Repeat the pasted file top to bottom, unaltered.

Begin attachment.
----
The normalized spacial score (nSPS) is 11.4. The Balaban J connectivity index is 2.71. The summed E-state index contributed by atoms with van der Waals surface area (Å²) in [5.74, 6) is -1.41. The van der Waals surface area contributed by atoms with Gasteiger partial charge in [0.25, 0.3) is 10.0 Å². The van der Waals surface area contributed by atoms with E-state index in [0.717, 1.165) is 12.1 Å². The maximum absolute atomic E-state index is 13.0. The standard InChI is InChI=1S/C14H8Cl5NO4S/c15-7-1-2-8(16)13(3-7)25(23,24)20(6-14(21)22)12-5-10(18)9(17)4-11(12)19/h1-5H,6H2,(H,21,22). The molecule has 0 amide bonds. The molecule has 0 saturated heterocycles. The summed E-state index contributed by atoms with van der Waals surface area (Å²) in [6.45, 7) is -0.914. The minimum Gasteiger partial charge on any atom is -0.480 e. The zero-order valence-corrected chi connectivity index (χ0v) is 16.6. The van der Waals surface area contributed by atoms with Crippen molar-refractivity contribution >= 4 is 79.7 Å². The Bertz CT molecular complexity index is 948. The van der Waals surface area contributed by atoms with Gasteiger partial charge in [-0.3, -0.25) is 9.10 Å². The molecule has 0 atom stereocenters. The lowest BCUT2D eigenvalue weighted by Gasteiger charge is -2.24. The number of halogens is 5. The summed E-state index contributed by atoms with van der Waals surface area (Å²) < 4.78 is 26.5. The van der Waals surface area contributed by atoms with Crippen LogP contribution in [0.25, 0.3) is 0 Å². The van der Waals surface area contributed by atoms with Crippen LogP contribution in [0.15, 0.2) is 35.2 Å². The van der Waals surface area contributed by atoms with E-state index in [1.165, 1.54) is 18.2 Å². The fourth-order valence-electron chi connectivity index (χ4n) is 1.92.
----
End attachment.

The normalized spacial score (nSPS) is 11.4. The Balaban J connectivity index is 2.71. The summed E-state index contributed by atoms with van der Waals surface area (Å²) in [5.74, 6) is -1.41. The van der Waals surface area contributed by atoms with Gasteiger partial charge in [0.25, 0.3) is 10.0 Å². The van der Waals surface area contributed by atoms with E-state index in [0.717, 1.165) is 12.1 Å². The maximum absolute atomic E-state index is 13.0. The standard InChI is InChI=1S/C14H8Cl5NO4S/c15-7-1-2-8(16)13(3-7)25(23,24)20(6-14(21)22)12-5-10(18)9(17)4-11(12)19/h1-5H,6H2,(H,21,22). The molecule has 0 amide bonds. The molecule has 0 saturated heterocycles. The summed E-state index contributed by atoms with van der Waals surface area (Å²) in [6.45, 7) is -0.914. The minimum Gasteiger partial charge on any atom is -0.480 e. The zero-order valence-corrected chi connectivity index (χ0v) is 16.6. The van der Waals surface area contributed by atoms with Crippen molar-refractivity contribution >= 4 is 79.7 Å². The Bertz CT molecular complexity index is 948. The van der Waals surface area contributed by atoms with Gasteiger partial charge in [-0.3, -0.25) is 9.10 Å². The molecule has 0 atom stereocenters. The lowest BCUT2D eigenvalue weighted by Gasteiger charge is -2.24. The number of halogens is 5. The summed E-state index contributed by atoms with van der Waals surface area (Å²) < 4.78 is 26.5. The van der Waals surface area contributed by atoms with Crippen LogP contribution in [0.25, 0.3) is 0 Å². The van der Waals surface area contributed by atoms with Crippen LogP contribution in [0.15, 0.2) is 35.2 Å². The van der Waals surface area contributed by atoms with E-state index in [1.165, 1.54) is 18.2 Å². The fourth-order valence-electron chi connectivity index (χ4n) is 1.92.